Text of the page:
# Did I do it correctly? What's the image and the basis of the image of this linear mapping?

$A$ is the linear mapping $f(x)= Ax,\mathbb{R} \rightarrow \mathbb{R}$

$$f\left( \begin{pmatrix} x_{1}\\ x_{2}\\ x_{3} \end{pmatrix}\right)= \begin{pmatrix} x_{2}-x_{3}\\ x_{1}+3x_{2}-2x_{3}\\ x_{1}-4x_{2}+5x_{3} \end{pmatrix}$$

What's the image $\text{Im}(f)$? What's the basis of the image?

So far I have only calculated the image / basis of matrix but I hope / think it's actually the same for these mappings.

So I form $f$ to a matrix $\begin{pmatrix} 0 & 1 & -1\\ 1 & 3 & -2\\ 1 & -4 & 5 \end{pmatrix}$

Then transpose this matrix: $\begin{pmatrix} 0 & 1 & 1\\ 1 & 3 & -4\\ -1 & -2 & 5 \end{pmatrix}$

Now get as many zero lines as possible using Gauss:

Take third line and add it to second line:

$\begin{pmatrix} 0 & 1 & 1\\ 0 & 1 & 1\\ -1 & -2 & 5 \end{pmatrix}$

Now make second line negative by $\cdot(-1)$ and add it to first line:

$\begin{pmatrix} 0 & 0 & 0\\ 0 & -1 & -1\\ -1 & -2 & 5 \end{pmatrix}$

Transpose back we have $\begin{pmatrix} 0 & 0 & -1\\ 0 & -1 & -2\\ 0 & -1 & 5 \end{pmatrix}$

Thus $\text{Im}(f)= \text{span} \left(\left\{ \begin{pmatrix} 0\\ -1\\ -1 \end{pmatrix},\begin{pmatrix} -1\\ -2\\ 5 \end{pmatrix} \right\}\right )$ and basis $B= \left\{ \begin{pmatrix} 0\\ -1\\ -1 \end{pmatrix},\begin{pmatrix} -1\\ -2\\ 5 \end{pmatrix} \right\}$

Can you please tell me if I did it correctly and if not how to do it correctly?

• Keep in mind that there’s no such thing as the basis of a vector space. For instance, $\{(0,1,1)^T,(1,3,-4)^T\}$ is another easily-found basis for $\operatorname{im}(f)$. – amd Mar 13 '17 at 17:44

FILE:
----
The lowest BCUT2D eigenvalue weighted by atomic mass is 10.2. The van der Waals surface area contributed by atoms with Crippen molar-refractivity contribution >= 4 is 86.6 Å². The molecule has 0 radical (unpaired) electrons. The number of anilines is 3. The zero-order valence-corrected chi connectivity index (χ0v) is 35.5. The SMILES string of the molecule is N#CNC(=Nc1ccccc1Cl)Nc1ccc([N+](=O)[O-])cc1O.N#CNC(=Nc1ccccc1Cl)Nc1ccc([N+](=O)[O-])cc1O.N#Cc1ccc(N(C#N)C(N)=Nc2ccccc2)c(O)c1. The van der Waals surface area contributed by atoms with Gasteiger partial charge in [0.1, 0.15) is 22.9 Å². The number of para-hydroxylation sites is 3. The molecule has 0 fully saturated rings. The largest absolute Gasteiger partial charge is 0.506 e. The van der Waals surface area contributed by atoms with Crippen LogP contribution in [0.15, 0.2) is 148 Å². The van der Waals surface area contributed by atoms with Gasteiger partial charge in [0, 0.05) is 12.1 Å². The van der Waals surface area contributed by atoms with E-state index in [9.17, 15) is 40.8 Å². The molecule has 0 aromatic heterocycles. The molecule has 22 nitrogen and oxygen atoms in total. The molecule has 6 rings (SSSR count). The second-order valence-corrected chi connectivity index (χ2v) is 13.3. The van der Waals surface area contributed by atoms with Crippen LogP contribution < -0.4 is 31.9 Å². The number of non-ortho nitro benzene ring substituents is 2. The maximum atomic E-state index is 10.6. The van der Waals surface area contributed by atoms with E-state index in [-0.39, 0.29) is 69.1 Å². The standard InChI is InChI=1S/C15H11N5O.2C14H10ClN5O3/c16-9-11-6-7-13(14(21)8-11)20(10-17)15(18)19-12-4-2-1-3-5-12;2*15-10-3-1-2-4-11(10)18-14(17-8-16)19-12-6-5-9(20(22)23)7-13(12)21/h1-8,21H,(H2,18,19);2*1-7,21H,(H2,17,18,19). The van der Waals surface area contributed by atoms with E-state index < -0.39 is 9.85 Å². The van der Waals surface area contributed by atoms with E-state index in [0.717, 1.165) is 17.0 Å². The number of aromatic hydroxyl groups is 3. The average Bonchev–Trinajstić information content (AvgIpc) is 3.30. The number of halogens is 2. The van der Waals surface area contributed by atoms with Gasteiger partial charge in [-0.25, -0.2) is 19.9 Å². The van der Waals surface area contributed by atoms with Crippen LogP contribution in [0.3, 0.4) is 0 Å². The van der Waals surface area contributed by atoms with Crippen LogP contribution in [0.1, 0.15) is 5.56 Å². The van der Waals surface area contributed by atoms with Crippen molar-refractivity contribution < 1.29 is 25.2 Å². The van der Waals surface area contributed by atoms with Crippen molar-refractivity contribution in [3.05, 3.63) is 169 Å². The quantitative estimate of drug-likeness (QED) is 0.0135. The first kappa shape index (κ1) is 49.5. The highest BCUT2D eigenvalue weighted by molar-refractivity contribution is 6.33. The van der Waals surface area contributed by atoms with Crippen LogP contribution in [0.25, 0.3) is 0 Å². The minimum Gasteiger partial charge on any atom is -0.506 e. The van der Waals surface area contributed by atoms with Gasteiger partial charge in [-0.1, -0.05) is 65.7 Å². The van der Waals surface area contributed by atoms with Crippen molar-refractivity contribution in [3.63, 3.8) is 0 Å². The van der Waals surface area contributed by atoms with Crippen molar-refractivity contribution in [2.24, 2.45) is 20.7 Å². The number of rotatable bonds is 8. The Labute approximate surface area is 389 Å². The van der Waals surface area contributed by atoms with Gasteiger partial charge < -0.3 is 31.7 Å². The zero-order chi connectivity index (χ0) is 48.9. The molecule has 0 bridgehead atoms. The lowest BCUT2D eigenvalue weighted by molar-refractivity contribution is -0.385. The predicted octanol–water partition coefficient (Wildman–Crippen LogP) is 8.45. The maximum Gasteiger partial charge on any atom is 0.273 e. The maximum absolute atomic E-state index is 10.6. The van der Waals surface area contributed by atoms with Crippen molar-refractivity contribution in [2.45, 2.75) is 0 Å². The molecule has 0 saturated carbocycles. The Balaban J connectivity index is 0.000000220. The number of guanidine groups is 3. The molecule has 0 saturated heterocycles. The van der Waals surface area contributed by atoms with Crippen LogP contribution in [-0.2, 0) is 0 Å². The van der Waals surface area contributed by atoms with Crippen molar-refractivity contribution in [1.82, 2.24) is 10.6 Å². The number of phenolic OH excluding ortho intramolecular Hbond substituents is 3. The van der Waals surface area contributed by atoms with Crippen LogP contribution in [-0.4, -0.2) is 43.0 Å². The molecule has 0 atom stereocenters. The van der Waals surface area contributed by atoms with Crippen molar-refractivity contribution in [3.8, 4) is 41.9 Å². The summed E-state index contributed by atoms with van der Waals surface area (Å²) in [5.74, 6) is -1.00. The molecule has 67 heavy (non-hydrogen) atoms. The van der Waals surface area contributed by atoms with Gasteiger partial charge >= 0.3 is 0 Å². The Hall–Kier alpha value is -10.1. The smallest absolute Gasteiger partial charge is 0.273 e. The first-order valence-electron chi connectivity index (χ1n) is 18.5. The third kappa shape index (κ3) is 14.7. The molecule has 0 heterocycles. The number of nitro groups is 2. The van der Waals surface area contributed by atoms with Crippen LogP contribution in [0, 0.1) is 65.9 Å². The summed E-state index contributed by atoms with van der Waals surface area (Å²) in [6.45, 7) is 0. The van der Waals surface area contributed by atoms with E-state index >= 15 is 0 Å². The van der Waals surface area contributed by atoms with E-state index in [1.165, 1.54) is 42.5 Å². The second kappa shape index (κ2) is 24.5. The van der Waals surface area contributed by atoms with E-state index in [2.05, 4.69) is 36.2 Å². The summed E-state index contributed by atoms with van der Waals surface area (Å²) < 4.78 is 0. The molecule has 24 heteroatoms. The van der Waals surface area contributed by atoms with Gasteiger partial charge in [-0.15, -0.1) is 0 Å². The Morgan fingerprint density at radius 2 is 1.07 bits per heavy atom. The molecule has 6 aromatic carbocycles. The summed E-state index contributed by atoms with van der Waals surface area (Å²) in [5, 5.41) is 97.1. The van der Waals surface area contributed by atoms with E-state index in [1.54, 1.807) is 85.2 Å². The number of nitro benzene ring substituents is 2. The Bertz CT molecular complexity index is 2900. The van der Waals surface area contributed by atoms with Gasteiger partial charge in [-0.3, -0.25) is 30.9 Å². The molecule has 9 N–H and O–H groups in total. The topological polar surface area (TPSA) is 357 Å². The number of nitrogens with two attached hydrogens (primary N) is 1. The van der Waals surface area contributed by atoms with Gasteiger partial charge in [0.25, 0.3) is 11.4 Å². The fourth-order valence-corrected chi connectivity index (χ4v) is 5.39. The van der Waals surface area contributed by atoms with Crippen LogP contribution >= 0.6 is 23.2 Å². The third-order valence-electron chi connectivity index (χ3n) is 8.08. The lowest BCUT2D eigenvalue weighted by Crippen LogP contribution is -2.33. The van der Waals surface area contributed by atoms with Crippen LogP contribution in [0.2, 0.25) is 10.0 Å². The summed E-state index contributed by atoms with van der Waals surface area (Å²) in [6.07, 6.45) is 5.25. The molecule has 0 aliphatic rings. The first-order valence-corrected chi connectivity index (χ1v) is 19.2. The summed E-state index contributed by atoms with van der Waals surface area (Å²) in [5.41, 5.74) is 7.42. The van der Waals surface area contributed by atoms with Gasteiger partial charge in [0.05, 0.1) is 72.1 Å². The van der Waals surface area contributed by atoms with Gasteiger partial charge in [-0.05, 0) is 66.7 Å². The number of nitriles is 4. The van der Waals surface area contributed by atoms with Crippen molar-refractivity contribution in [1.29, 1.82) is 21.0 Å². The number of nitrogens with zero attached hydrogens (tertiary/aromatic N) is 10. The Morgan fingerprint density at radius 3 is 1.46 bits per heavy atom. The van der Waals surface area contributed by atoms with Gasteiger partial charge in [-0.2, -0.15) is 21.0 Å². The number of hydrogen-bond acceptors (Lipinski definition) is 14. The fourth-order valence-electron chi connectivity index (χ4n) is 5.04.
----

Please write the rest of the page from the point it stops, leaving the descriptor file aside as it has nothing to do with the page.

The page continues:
• @amd Oh okay good to know :) What I did above is correct by the way? – cnmesr Mar 13 '17 at 17:49
• Looks OK to me. You can check your work by prepending the vectors you got to $A$ and row-reducing. – amd Mar 13 '17 at 17:52

You start with the matrix $$f = \left[ \begin{array}{rrr} 0 & 1 & -1 \\ 1 & 3 & -2 \\ 1 & -4 & 5 \\ \end{array} \right]= \left[ \begin{array}{rrr} f_{1} & f_{2} & f_{3} \end{array} \right].$$
This looks like an academic exercise, so we look for trivial combinations of rows or columns. We see the column property $$f_{1} - f_{2} = f_{3}.$$
The image of $f$ is the combination of all independent column vectors: $$\text{Im} \left( f \right) = a_{1} f_{1} + a_{2} f_{2} = a_{1} \left[ \begin{array}{r} 0 \\ 1 \\ 1 \end{array} \right] + a_{2} \left[ \begin{array}{r} 1 \\ 3 \\ -4 \end{array} \right] % = % \left[ \begin{array}{r} a_{2} \\ a_{1} + 3 a_{2} \\ a_{1} - 4 a_{2} \end{array} \right].$$ The column combination formula provides the kernel $$\text{Ker} \left( f \right) = % \left[ \begin{array}{r} 1 \\ -1 \\ -1 \end{array} \right].$$
A minimal basis is any two linearly independent vectors from $$\text{span} \left\{ \, \left[ \begin{array}{r} 0 \\ 1 \\ -1 \end{array} \right] , \, \left[ \begin{array}{r} 1 \\ 3 \\ -4 \end{array} \right] \, \right\}$$ For example $v_{1} = \left[ \begin{array}{r} 0 \\ 1 \\ -1 \end{array} \right]$, and $v_{2} = \left[ \begin{array}{r} 1 \\ 3 \\ -4 \end{array} \right].$
You could provide an orthogonal basis using the process of Gram and Schmidt: $u_{1} = \left[ \begin{array}{r} 0 \\ 1 \\ -1 \end{array} \right]$, and $u_{2} = \left[ \begin{array}{r} 1 \\ 3 \\ -4 \end{array} \right].$
• Yes. You have another basis. $\left[ \begin{array}{r} 0 \\ -1 \\ -1 \end{array} \right] = -\left[ \begin{array}{r} 0 \\ 1 \\ 1 \end{array} \right];$ and $\left[ \begin{array}{r} -1 \\ -2 \\ 5 \end{array} \right] = \left[ \begin{array}{r} 0 \\ 1 \\ 1 \end{array} \right] - \left[ \begin{array}{r} 1 \\ 3 \\ -4 \end{array} \right].$ – dantopa Mar 13 '17 at 19:30